U.S. House passes bill banning race-based discrimination on hair

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Community members living in North Minneapolis watch the second day in the trial of former police officer Derek Chauvin

By Moira Warburton

WASHINGTON – The U.S. House of Representatives on Friday passed a bill banning race-based discrimination on hair, specifically textures or styles associated with a particular race or national origin such as dreadlocks, Afros and braids.

The bill, known as the CROWN Act, was co-sponsored by Democratic Representatives Ilhan Omar and Ayanna Pressley, among others, who cited research showing that Black students were significantly more likely to face school detention, often for dress code violations based on their hair.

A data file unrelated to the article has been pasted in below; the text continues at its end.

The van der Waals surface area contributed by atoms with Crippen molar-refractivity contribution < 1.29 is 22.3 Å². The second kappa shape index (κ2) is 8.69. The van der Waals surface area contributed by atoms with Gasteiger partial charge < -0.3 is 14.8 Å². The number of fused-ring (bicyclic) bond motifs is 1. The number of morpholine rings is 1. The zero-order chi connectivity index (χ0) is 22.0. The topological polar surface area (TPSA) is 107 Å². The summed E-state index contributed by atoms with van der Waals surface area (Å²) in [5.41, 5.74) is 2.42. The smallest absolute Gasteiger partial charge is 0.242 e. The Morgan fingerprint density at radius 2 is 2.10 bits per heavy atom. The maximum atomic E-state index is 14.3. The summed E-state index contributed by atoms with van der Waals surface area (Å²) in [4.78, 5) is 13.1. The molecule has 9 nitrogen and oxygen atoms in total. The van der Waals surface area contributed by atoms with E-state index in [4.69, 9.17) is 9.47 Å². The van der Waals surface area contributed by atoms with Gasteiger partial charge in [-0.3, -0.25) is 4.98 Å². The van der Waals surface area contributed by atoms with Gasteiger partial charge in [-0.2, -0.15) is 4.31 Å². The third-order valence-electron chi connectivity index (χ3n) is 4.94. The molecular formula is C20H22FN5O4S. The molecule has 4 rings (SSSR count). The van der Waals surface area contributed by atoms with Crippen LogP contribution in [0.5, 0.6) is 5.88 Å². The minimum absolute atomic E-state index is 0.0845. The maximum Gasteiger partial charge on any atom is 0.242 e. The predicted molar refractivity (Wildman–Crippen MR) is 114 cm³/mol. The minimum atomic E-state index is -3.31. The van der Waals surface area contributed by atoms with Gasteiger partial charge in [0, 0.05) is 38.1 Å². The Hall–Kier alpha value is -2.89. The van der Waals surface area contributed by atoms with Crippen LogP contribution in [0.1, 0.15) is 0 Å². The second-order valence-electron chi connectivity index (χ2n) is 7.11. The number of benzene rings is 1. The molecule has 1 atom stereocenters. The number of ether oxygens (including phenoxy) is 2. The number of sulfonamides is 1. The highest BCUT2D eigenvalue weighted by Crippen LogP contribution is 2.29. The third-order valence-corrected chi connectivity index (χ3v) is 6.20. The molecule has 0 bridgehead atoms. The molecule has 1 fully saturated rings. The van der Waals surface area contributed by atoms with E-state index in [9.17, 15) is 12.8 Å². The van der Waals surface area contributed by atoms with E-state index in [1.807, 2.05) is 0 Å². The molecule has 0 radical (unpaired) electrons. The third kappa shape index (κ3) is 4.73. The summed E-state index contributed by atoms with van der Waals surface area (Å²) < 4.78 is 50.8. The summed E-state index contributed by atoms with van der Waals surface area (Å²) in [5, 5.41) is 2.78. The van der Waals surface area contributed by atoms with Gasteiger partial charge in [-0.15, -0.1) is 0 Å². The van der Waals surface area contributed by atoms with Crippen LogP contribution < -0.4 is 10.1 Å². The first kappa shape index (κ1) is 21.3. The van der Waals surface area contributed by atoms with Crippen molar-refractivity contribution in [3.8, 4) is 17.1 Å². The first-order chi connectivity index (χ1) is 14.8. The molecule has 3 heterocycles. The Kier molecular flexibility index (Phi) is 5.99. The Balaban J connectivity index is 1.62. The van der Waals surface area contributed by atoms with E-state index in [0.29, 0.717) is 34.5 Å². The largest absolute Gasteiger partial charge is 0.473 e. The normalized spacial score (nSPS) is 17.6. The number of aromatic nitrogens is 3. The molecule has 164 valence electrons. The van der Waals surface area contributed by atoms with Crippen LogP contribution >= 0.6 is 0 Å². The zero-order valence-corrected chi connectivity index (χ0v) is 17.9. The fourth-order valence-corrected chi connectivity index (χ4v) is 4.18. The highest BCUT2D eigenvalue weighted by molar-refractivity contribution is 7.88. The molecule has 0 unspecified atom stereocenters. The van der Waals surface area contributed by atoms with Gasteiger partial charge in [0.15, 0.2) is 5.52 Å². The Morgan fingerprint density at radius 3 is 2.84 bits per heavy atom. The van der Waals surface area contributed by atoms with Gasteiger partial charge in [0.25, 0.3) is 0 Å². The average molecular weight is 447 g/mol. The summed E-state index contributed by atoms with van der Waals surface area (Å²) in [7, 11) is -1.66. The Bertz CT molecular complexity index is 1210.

“I want my two girls to grow up in a world where they know they will not be discriminated against because of their hair or the way they look,” Omar said in a press release on Friday after the vote.

“Natural Black hair is often deemed ‘unprofessional’ simply because it does not conform to white beauty standards,” Representative Watson Coleman, a co-sponsor, said. “Discrimination against Black hair is discrimination against Black people.”

The legislation attracted derision from some Republicans, including Representative Lauren Boebert, who referred to it as “the bad hair bill.”

The CROWN Act passed with some bipartisan support in the House and will now move to the Senate, where it is sponsored by Democratic Senator Cory Booker. It will need to secure 60 votes in the evenly divided chamber to pass.

(Reporting by Moira Warburton in Washington; editing by Jonathan Oatis)

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